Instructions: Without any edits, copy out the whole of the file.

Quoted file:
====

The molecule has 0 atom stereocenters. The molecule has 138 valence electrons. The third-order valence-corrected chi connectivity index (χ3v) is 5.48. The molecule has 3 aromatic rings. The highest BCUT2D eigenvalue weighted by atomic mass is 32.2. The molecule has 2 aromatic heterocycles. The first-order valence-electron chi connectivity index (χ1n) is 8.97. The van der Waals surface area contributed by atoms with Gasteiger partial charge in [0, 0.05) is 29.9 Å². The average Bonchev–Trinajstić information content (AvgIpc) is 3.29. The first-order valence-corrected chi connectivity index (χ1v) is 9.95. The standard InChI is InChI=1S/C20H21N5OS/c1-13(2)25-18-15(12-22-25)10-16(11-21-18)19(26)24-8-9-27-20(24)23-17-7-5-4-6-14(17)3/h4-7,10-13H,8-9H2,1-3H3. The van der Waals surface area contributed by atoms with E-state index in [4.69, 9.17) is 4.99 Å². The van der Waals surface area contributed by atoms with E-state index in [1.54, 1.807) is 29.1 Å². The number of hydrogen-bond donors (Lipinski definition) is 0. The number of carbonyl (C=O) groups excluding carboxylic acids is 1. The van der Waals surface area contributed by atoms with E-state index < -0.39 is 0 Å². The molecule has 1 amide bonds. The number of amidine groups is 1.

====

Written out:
The molecule has 0 atom stereocenters. The molecule has 138 valence electrons. The third-order valence-corrected chi connectivity index (χ3v) is 5.48. The molecule has 3 aromatic rings. The highest BCUT2D eigenvalue weighted by atomic mass is 32.2. The molecule has 2 aromatic heterocycles. The first-order valence-electron chi connectivity index (χ1n) is 8.97. The van der Waals surface area contributed by atoms with Gasteiger partial charge in [0, 0.05) is 29.9 Å². The average Bonchev–Trinajstić information content (AvgIpc) is 3.29. The first-order valence-corrected chi connectivity index (χ1v) is 9.95. The standard InChI is InChI=1S/C20H21N5OS/c1-13(2)25-18-15(12-22-25)10-16(11-21-18)19(26)24-8-9-27-20(24)23-17-7-5-4-6-14(17)3/h4-7,10-13H,8-9H2,1-3H3. The van der Waals surface area contributed by atoms with E-state index in [4.69, 9.17) is 4.99 Å². The van der Waals surface area contributed by atoms with E-state index in [1.54, 1.807) is 29.1 Å². The number of hydrogen-bond donors (Lipinski definition) is 0. The number of carbonyl (C=O) groups excluding carboxylic acids is 1. The van der Waals surface area contributed by atoms with E-state index < -0.39 is 0 Å². The molecule has 1 amide bonds. The number of amidine groups is 1.